Stephanie: So many women talk about passing off their potty training or their breastfeeding books. I love that moms often pass on little raincoats or blazers or things like this. The names are always scribbled in the back. I was like, that’s really cool. Now I’m like, this is what I’d like to contribute.

Zibby: That’s really nice. This is the hand-me-down.

Stephanie: When you share it, you’re sharing it also with your support. If you have questions, you want to talk about it, I’m here for you, or not, and I’ll give you your space. It’s been interesting, though, to have some people who are mother-in-laws ask me if they can give this as a gift. I’m like, is it because she has shared with you that she needs this support, or are you being passive-aggressive? If that’s the case, then no.

Zibby: Then don’t.

Stephanie: Don’t do that.

Zibby: I feel bad. Mother-in-laws have it rough.

Stephanie: I have an awesome one. They just want what’s best for that family.

Zibby: I know. I understand. It’s funny. What did you want to be when you were a little kid?

Stephanie: Two things I wanted to be was a CEO and a mom. Then somewhere in between that, I actually had an ambition to be — I would mix potions in my bathroom. I’m in very much a similar space with all of those things that I do now. I was really inspired by Mary Kay birthday parties. I wanted to have the pink Cadillac and create these magic potions. On the side of that, I also wanted to have a big family. I’m doing my best against those lofty goals.

Zibby: That’s awesome. I love that. It’s the whole Tupperware, that whole —

Stephanie: — Why not? It was really cool. Now I’m really proud because I get to work, also, with people. I was a chemistry major in undergrad in college. Then I started working for chemical and beauty companies. Now I’m really proud to work at L’Oréal and get to work with those scientists but also with the people. With my job in HR, it’s been pretty amazing to be able to bring it all together in an organic way.

Zibby: I worked for a short time at Unilever doing consumer products management for the launch of the Vera Wang fragrance. I learned so much about beauty in general and companies devoted to that and tooling of the bottles and everything and the noses, everything that goes into every single product. I’ve never looked at anything the same since.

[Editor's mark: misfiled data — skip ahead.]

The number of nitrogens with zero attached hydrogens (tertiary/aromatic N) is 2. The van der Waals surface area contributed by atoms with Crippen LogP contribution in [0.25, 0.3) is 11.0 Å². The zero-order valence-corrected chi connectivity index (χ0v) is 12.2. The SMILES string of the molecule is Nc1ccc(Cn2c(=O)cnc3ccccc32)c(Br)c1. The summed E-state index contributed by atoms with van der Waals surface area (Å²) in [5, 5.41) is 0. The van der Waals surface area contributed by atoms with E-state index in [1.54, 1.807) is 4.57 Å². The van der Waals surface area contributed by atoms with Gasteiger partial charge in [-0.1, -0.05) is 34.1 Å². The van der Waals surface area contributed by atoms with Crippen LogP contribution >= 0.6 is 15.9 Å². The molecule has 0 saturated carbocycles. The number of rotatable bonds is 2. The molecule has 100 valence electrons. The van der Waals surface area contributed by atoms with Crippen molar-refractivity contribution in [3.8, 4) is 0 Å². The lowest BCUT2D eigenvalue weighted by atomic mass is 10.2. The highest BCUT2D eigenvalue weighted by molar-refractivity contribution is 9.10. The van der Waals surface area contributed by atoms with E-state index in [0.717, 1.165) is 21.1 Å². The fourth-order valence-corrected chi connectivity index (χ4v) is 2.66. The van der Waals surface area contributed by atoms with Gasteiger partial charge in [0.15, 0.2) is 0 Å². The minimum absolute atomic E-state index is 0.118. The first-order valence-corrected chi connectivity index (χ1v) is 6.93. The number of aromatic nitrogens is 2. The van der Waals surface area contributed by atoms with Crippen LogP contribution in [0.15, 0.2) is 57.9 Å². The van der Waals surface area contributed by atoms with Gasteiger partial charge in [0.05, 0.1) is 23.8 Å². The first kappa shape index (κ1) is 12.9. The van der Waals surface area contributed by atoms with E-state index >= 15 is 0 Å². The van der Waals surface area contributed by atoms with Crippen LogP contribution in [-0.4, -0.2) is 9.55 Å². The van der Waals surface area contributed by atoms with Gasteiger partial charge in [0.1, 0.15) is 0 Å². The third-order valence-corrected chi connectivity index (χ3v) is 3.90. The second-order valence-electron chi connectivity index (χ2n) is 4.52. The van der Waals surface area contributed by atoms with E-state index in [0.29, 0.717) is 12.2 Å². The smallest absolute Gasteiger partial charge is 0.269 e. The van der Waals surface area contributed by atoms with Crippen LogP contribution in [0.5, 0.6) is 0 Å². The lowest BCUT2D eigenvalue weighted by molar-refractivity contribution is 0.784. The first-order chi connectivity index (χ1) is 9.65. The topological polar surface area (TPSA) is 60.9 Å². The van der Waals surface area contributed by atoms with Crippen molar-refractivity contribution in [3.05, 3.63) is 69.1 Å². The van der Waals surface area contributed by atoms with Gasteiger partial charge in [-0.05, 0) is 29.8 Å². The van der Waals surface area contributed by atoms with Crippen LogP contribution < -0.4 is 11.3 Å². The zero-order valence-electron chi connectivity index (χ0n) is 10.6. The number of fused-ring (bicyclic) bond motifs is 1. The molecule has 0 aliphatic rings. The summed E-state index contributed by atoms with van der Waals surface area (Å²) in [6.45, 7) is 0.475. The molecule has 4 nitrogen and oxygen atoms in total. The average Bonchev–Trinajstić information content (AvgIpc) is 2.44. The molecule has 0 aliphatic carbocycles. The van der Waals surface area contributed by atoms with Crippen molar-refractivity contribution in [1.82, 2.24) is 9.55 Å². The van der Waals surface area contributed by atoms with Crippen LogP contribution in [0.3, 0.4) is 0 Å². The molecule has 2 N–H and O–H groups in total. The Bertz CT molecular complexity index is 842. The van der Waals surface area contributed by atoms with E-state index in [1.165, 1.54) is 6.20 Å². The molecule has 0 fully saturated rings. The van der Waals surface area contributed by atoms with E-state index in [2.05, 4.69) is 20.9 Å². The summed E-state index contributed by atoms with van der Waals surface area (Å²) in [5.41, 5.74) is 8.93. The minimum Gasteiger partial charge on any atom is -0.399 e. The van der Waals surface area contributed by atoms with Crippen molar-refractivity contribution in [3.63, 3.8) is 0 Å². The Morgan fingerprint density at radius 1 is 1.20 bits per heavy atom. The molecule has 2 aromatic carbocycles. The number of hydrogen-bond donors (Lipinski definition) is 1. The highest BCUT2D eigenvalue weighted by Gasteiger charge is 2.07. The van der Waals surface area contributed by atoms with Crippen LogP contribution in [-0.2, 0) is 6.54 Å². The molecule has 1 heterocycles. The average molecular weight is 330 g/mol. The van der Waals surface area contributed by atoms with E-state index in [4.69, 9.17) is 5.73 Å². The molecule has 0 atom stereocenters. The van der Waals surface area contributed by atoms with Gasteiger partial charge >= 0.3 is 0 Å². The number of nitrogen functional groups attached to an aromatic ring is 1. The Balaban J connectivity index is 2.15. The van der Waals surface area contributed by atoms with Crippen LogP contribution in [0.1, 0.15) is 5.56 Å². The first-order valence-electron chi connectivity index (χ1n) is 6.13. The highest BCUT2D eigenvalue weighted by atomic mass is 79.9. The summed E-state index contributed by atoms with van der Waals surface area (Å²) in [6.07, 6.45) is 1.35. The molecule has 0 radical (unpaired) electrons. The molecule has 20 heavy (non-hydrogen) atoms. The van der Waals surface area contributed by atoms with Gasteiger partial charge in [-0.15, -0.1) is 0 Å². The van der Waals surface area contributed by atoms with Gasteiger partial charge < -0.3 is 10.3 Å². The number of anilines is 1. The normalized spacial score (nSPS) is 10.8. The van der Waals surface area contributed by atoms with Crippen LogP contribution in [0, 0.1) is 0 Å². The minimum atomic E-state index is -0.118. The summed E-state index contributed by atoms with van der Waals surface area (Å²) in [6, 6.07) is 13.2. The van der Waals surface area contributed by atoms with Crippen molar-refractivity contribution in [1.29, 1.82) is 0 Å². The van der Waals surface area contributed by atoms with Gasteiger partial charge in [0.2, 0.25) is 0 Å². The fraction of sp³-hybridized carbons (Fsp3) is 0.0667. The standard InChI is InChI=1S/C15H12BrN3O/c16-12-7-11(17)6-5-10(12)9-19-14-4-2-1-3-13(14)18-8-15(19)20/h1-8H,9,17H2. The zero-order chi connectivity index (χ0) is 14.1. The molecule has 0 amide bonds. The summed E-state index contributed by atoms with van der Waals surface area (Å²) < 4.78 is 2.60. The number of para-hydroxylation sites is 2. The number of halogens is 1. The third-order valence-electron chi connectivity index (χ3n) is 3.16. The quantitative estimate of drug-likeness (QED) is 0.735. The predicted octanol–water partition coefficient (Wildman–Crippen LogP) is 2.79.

Stephanie: Totally. One of my first jobs was at a fragrance house. I worked on Britney Spears’ Curious.

Zibby: Oh, my goodness, wow.

Stephanie: A classic.

Zibby: All the ads, we would rip out the ads. What do the bottles look like? The smells. At the beginning, they were like, once you smell Angel, you’ll never be able to not smell it. I was like, what do you mean? Now anytime I smell that fragrance, I’m like, yep.

Stephanie: It’s true. It is. I can smell it right now.

Zibby: Do you wear that?

Stephanie: No, it’s just the same thing where you different ones. Now I’m like, here we go.

Zibby: It’s so funny. That’s awesome. Do you like to read in your spare time? If so, what? By the way, how great that you recommended other books in your genre. That’s really awesome. That’s a nice .

Stephanie: I remember when I met Lauren Smith Brody at an event. I was like, “Hi. I have to tell you I’m a huge fan of yours.” Basically, when I was writing my book, I was like, okay, where’s the sweet spot between all these other awesome books? That way I can say, you can buy this, but you also should get this one and this one and this one. That was pretty cool. That was really amazing. I love to read. I like to alternate. I try to read something that is full pleasure and then something that is going to have some kind of more intellectual value. I alternate back and forth. It’s interesting because I also have a cousin who, the two of us do these book clubs and try to also pick books for each other to like. I’m actually in the market right now for a new book, so any recommendations? I know you have many. Very welcome as I’m about to actually get on a plane. I have to load up the Kindle.